For a 20-year old, independent artist who wrote an album in her first year of college, Julien Baker is everywhere. Since the release of her debut album, Sprained Ankle, in fall of 2015 she has toured the country, opened for Death Cab for Cutie, recorded a song with hardcore outfit Touche Amore and will be opening for The Decemberists later this spring, all while gaining widespread praise from publications such as The New York Times, Pitchfork, NPR and the AV Club. It is clear that this flurry of activity and exposure is well earned as soon as one listens to Sprained Ankle, which is a gorgeous and devastating collection of songs that explore themes of self-worth, depression, faith and the various obstacles that get in the way.

 

Sprained Ankle begins with a car crash, but rather than the loud and immediate entrance you’d imagine from this type of story, the album begins silent and somber, with just voice and guitar. The opening track, “Blacktop,” sees the narrator in the back of ambulance, hooked up to an IV, reflecting not only on the existential concerns of what just happened, but also smaller memories from the past that inform aspects of her faith and identity. The song is a life-flashing-before-your-eyes kind of sentiment that is made fresh with nuanced soul-searching and calls for communion with God. The opening stanza sets the tone of both the song and the album perfectly when it says,

Do you think there’s a way
I could ever get too far
That’d You’d ask where I’d been
Like I ask where You are?
But I know You’re in the pews
The same as stools around the bar
And I know I saw Your hand
When I went out and wrapped my car
Streetlamp….Around the street lamp

From there, Sprained Ankle continues unpacking an inherited faith while moving towards a new and more personal one. A large part of this process is looking at various wedges, or perceived wedges, that interrupt connection with people and connection with God. The song “Everybody Does” details it this way,

I know myself better than anybody else
And you’re gonna run
You’re gonna run when you find out
Who I am
I know I’m a pile of filthy wreckage
You will wish you’d never touched
You’re gonna run, it’s alright
Everybody does

The roadblock here could be interpreted as almost anything, but given Julien’s identity as a gay Christian, the song seems to point the listener towards subjects that the church has traditionally struggled to accept, resulting in the alienation and shunning of countless individuals. Despite this historical precedent, Baker pushes on, continually reaching for God, as in the song “Rejoice,”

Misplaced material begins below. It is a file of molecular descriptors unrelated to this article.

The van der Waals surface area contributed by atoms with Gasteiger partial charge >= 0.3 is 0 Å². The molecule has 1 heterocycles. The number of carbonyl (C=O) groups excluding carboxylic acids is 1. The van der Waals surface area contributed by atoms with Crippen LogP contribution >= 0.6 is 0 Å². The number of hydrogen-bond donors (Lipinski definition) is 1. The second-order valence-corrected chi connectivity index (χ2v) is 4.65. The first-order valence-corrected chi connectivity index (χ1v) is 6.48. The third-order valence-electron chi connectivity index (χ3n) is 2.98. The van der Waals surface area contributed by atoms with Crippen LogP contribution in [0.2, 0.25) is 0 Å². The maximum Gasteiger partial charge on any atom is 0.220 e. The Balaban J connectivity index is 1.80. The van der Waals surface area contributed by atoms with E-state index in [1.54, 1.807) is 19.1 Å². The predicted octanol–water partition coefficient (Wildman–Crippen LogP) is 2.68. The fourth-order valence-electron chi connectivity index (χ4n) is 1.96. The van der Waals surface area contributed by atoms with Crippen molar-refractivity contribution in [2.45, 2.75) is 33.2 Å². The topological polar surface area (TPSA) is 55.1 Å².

But I think there’s a God
And he hears either way
When I rejoice and complain
Lift my voice that I was made
And somebody’s listening at night
With the ghost of my friends
When I pray

To reconcile identity with a sometimes-conflicting environment, Julien Baker asks questions of her own responsibility in her current circumstances. Throughout the songs on Sprained Ankle, there is often an internal struggle with actions made and not made, wondering if different outcomes were possible with different choices. This can be seen in this excerpt from the song “Something,”

I should have said something
But I couldn’t find something to say
So I just said nothing
Sat and watched you drive away

The idea that things could have turned out differently had she chosen a different action is at the forefront of “Something,” and shows up elsewhere on the album. It is the weight of this burden that makes the album closer, “Go Home,” so poignant. The song is a slow-paced piano number that describes a beaten character walking aimlessly through an internal landscape of personal and spiritual exhaustion, reflecting on all the damage of the past while begging for relief. “Go Home” ends on these words before the piano plays the hymn “In Christ Alone” to finish out the album,

And I know my body is just dirty clothes
I’m tired of washing my hands
God, I wanna go home

Sprained Ankle is a startlingly realized album for a debut, using just guitar, vocals and the occasional piano. Whether in pain or in praise, Julien Baker rests in the faith that her voice is heard. It is here that Sprained Ankle finds its purpose; despite human short-comings that drive others from faith or contentment, Julien Baker’s resolve remains, and the impassioned cries for deliverance ring all the louder because of it.

Opening for Baker is local artist Vagabonds. The music of Vagabonds is an intense combination of emo and indie-rock that has captivated many a basement, living room, concert venue and anywhere else an audience ready to be taken by music can gather.


- Jordan Petersen

March 2017
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